If the selection is really crappy, frex if the best bourbon they have is Maker's, then I'll just embrace the diveyness and go for [booze of choice]-and-Coke. (And then if they make it with Pepsi or something diet without warning I'll run out the door crying.)
posted by rhiannonstone at 10:58 AM on June 4, 2013

Regarding the comments on the Negroni: If you're using it as a litmus test, I agree that if the bartender doesn't know what that is, you're probably not in a bar where you can expect to get a great cocktail.

However, so long as the bar stocks Campari, you can get a good Negroni no matter what. That's because it's easy to tell the bartender (or waitstaff) how to make it---"equal parts gin, Campari, and sweet vermouth, on the rocks, built in a rocks glass"---and it's hard to screw these instructions up (unlike a Martini or a Manhattan, which often come watered-down or in an oversized glass).
posted by crLLC at 11:05 AM on June 4, 2013 [1 favorite]

This is really beside the point, but: for reasons having to do with my taste in music, I frequently find myself ordering a drink at a social club - VFW, Elks, etc. I have found that there's a fifty/fifty chance that, if I order their top-shelf whiskey, neat, I'll get a rocks glass filled to the brim. This does not tell me whether they can mix a Negroni, but I really didn't come in for a Negroni.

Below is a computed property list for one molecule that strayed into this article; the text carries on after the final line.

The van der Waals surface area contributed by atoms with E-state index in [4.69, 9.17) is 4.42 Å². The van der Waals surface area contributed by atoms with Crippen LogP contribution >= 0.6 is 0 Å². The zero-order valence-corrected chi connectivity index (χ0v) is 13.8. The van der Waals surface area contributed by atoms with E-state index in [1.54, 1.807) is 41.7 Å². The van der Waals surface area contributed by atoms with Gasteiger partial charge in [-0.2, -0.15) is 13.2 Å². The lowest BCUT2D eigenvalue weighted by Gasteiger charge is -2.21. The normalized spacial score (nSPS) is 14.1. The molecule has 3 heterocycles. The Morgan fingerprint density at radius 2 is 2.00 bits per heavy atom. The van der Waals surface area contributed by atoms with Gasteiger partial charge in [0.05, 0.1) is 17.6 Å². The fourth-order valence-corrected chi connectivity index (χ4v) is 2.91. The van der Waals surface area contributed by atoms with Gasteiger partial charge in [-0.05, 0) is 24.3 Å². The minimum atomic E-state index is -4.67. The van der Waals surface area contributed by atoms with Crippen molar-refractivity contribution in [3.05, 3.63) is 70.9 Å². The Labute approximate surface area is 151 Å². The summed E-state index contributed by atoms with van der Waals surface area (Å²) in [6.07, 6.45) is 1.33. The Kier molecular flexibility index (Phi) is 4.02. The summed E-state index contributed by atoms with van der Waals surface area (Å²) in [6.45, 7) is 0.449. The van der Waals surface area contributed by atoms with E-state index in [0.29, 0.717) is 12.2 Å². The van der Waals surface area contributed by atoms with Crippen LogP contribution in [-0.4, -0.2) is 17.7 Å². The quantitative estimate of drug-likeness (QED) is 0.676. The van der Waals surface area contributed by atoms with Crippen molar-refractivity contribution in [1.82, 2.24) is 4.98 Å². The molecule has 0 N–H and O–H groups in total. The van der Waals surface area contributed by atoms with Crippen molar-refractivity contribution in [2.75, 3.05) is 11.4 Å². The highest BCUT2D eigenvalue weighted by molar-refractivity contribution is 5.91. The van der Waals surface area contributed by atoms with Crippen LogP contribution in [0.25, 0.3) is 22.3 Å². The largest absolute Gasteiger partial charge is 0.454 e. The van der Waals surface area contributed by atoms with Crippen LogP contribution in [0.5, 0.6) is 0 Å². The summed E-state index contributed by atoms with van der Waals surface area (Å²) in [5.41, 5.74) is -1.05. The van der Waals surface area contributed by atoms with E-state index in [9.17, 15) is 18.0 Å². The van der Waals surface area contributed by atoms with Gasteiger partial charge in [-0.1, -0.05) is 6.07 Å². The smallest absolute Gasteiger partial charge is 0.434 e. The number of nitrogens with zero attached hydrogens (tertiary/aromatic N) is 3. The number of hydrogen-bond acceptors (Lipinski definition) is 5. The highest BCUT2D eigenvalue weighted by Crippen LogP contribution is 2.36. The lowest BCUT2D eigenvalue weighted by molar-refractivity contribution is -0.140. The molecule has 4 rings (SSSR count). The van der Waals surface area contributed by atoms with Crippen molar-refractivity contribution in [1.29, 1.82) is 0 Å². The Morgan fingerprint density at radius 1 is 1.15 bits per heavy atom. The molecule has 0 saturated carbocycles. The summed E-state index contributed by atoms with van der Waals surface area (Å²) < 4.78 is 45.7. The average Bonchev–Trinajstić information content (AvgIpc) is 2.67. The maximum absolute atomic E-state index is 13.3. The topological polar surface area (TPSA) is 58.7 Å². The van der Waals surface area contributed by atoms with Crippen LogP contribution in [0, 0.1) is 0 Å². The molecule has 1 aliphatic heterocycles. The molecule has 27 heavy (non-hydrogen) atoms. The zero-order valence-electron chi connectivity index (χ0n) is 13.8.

posted by mr vino at 7:35 PM on June 4, 2013 [4 favorites]

Ask for the cocktail menu first.

If there isn't one, you have your answer.

If there is, have a seat for a few minutes and see what others are ordering, check out the booze selection, garnishes and overall competence of the bartender.

You should then have your answer.
posted by Youremyworld at 7:54 PM on June 4, 2013

a fifty/fifty chance that, if I order their top-shelf whiskey, neat, I'll get a rocks glass filled to the brim

This is good advice. A friend spotted a dusty bottle of Pernod on a back shelf at a NYC dive bar, and ordered one. They gave her a pint glass of it, neat.
posted by JoanArkham at 5:47 AM on June 5, 2013

However, so long as the bar stocks Campari, you can get a good Negroni no matter what.

If they don't make cocktails frequently and the vermouth isn't refrigerated it can go rancid quite quickly.
posted by j03 at 8:40 AM on June 5, 2013

Ask for the cocktail menu first.
If there isn't one, you have your answer.

I'd have to disagree with this approach. Some of the best bars I've been in didn't have cocktail menus. They had very experienced, veteran bartenders.
posted by Thorzdad at 1:09 PM on June 5, 2013 [3 favorites]

How about just a nice bourbon or scotch on the rocks?

You cocktail snobs have a much better chance of finding what you like than us beer snobs.
posted by jander03 at 4:16 PM on June 5, 2013

I'm married to a bartender. In an unfamiliar bar, I don't order a test drink, I look at the well to see what quality it is. (And I listen to whatever imprecations about its skeeziness my husband may be muttering in my ear.) If it's sketchy but they have a bottle of Fernet Branca, hello there! Fernet shot, please, no back. If they don't have Fernet, I'll go for the most acceptable bottled beer they have. If there's no acceptable bottled beer, and none of the call whiskeys or bourbons look reasonable, I'll walk.
posted by Lexica at 9:06 PM on June 5, 2013

« Older InDesign 6 is giving me a headache - literally   |   Book Award Recommendations? Newer »
This thread is closed to new comments.